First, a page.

May I say how much I enjoy listening to romance over reading it? Or at least that’s what I’ve preferred lately. If a romance doesn’t tax me intellectually, or emotionally, then listening to an engaging narrator read to me about a funny, lovable hero and heroine, while I cook, bake, or walk, is a great way to fill my head while engaging hands and feet! Bateman’s Wicked Game did exactly this: it amused and gave me the romance fuzzies. To start, the publisher’s description:
Shipwrecked and imprisoned thanks to an inaccurate map, Captain Morgan Davies has returned to London to exact sweet revenge on the cartographer responsible for his suffering. He’s also vowed to claim the winner’s prize—three kisses—in the bet he made with his long-time nemesis, the prickly, smart-mouthed Harriet Montgomery. His time in prison has made him realize his feelings for her, but convincing the infuriating woman he wants to marry her is going to be his greatest challenge yet. When Harriet’s revealed to be the very mapmaker he seeks, Morgan decides revenge and seduction can be combined into one delightful package…
Harriet’s always wanted witty scoundrel Morgan, and now he’s back; as sinfully handsome as ever, and apparently determined to make her life a living hell. She has enough on her plate dealing with her father’s failing eyesight and a rival mapmaker copying her work to play wicked games with a Davies—however tempting he might be.
But when a threat from Morgan’s past puts them both in danger, Harry discovers that she and Morgan might not be enemies at all…
If you’re looking for high-concept angst-filled romance, Bateman’s isn’t it. But it sure is a lot of fun to listen to Harriet and Morgan verbally spar. Their banter is antagonistically loving because it’s obvious, from the opening scene, they love each other and, more importantly, they’ve loved each since they were children and are friends. I adored the prologue: as Morgan prepares to leave for the Napoleonic Wars, Harriet schemes to make sure he returns alive by proposing that dare-bet described in the blurb. She knows he won’t be able to resist a dare. There’s nothing original in this concept (Crusie did it better and with greater emotional stakes), but what makes this good is Harriet’s considered motivation: how she schemes and plots not to foil Morgan, but to ensure he returns safe and sound. We know from the moment Morgan returns he’s in love with Harriet and wants to marry her: I liked this no surprises, no resistance-to-my-feelings ‘tude.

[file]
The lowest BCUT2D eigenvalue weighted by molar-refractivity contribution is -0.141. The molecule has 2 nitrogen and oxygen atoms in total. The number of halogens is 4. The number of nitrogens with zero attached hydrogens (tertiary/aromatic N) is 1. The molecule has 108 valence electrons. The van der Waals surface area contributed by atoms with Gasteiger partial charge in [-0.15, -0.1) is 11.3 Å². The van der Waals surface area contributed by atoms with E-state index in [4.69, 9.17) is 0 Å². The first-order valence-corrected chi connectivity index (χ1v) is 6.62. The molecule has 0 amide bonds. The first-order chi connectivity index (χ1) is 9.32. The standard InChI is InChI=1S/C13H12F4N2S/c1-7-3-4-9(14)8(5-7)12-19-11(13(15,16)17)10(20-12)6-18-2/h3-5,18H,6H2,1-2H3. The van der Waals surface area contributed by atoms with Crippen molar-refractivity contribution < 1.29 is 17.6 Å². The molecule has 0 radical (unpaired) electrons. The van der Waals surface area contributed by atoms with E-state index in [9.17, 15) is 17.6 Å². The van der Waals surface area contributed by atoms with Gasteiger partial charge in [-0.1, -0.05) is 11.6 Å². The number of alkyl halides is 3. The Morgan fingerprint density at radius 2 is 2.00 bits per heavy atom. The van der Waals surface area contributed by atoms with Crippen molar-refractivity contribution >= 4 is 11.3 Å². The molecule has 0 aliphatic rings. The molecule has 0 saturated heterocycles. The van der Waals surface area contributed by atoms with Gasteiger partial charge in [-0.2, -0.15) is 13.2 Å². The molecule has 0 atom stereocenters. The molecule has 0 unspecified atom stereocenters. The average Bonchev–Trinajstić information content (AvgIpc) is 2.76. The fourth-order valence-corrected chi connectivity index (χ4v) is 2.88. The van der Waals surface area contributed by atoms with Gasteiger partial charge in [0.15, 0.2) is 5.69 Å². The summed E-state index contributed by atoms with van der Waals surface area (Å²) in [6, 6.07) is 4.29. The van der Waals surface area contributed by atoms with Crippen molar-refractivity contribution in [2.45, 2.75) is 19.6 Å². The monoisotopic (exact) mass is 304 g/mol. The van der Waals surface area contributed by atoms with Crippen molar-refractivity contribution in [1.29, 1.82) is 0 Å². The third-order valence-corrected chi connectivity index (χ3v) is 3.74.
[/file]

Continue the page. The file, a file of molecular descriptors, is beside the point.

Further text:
We also know that Harriet reciprocates Morgan’s feelings: now what? I looked at my audio-book time “left” and I’d only listened to about 20%-worth. How will Bateman retain tension and interest? She does and she doesn’t: Harriet and Morgan are so lovable and funny and the narrator distinguishes their voices when she reads the dialogue, with a touch of Wales in Morgan especially, that made this quite enjoyable. Bateman adds a suspense plot, which did make for a great danger-and-confrontation scene. Some other stuff she added to sustain plot, not as successful: witness the sexy times, especially a “naughty” book Morgan gives Harriet, not fun, kinda crude; the love scenes, better, especially on consent. What always worked was Morgan and Harriet caring for and about each other and still managing to be funny; what worked even better was how well they knew each and gave the other what he/she needed, or would respond to. This made their HEA believable and worthy of celebration.
There were a few chapters near the end when Harriet does this stupid “how can he love me?” thing that was annoying for a character who, until this point, had been intelligent. I would have been way more annoyed were I eyeball reading this, but I could glaze over and still follow the good stuff while I made dinner: narrative forgiveness was easier to grant. The suspense plot and Morgan’s charming “grand gesture” saved the day. A romance with low stakes to give you the warm and fuzzies and keep you amused and entertained: absolutely. Bateman’s A Wicked Game offers “real comfort,” Emma.
I am grateful to RB Media, Recorded Books, for the opportunity to listen to and review Bateman’s romance.